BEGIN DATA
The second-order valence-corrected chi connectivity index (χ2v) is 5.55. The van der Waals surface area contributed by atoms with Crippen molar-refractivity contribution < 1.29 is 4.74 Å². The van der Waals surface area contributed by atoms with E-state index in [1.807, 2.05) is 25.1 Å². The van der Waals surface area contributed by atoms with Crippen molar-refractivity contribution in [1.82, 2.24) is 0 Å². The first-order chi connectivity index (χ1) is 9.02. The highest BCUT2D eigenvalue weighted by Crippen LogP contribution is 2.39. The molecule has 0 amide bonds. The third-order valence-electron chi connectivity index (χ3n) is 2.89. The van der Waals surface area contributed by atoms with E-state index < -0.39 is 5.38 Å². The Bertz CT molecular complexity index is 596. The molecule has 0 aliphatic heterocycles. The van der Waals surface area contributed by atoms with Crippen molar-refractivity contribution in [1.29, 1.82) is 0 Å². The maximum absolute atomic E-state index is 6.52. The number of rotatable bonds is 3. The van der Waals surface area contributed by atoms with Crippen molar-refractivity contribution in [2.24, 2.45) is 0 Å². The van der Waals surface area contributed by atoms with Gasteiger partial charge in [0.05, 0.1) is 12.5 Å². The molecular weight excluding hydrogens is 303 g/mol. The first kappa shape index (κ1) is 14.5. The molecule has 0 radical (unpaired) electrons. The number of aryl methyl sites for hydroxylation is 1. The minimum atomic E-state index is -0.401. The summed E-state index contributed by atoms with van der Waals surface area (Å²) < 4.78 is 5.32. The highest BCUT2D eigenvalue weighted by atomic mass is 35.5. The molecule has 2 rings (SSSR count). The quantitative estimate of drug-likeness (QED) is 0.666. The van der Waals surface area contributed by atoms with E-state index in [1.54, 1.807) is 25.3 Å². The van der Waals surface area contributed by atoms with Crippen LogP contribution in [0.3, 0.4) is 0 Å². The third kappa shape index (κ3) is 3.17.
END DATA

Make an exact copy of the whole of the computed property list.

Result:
The second-order valence-corrected chi connectivity index (χ2v) is 5.55. The van der Waals surface area contributed by atoms with Crippen molar-refractivity contribution < 1.29 is 4.74 Å². The van der Waals surface area contributed by atoms with E-state index in [1.807, 2.05) is 25.1 Å². The van der Waals surface area contributed by atoms with Crippen molar-refractivity contribution in [1.82, 2.24) is 0 Å². The first-order chi connectivity index (χ1) is 9.02. The highest BCUT2D eigenvalue weighted by Crippen LogP contribution is 2.39. The molecule has 0 amide bonds. The third-order valence-electron chi connectivity index (χ3n) is 2.89. The van der Waals surface area contributed by atoms with E-state index < -0.39 is 5.38 Å². The Bertz CT molecular complexity index is 596. The molecule has 0 aliphatic heterocycles. The van der Waals surface area contributed by atoms with Crippen molar-refractivity contribution in [1.29, 1.82) is 0 Å². The maximum absolute atomic E-state index is 6.52. The number of rotatable bonds is 3. The van der Waals surface area contributed by atoms with Crippen molar-refractivity contribution in [2.24, 2.45) is 0 Å². The van der Waals surface area contributed by atoms with Gasteiger partial charge in [0.05, 0.1) is 12.5 Å². The molecular weight excluding hydrogens is 303 g/mol. The first kappa shape index (κ1) is 14.5. The molecule has 0 radical (unpaired) electrons. The number of aryl methyl sites for hydroxylation is 1. The minimum atomic E-state index is -0.401. The summed E-state index contributed by atoms with van der Waals surface area (Å²) < 4.78 is 5.32. The highest BCUT2D eigenvalue weighted by atomic mass is 35.5. The molecule has 2 rings (SSSR count). The quantitative estimate of drug-likeness (QED) is 0.666. The van der Waals surface area contributed by atoms with E-state index in [1.54, 1.807) is 25.3 Å². The van der Waals surface area contributed by atoms with Crippen LogP contribution in [0.3, 0.4) is 0 Å². The third kappa shape index (κ3) is 3.17.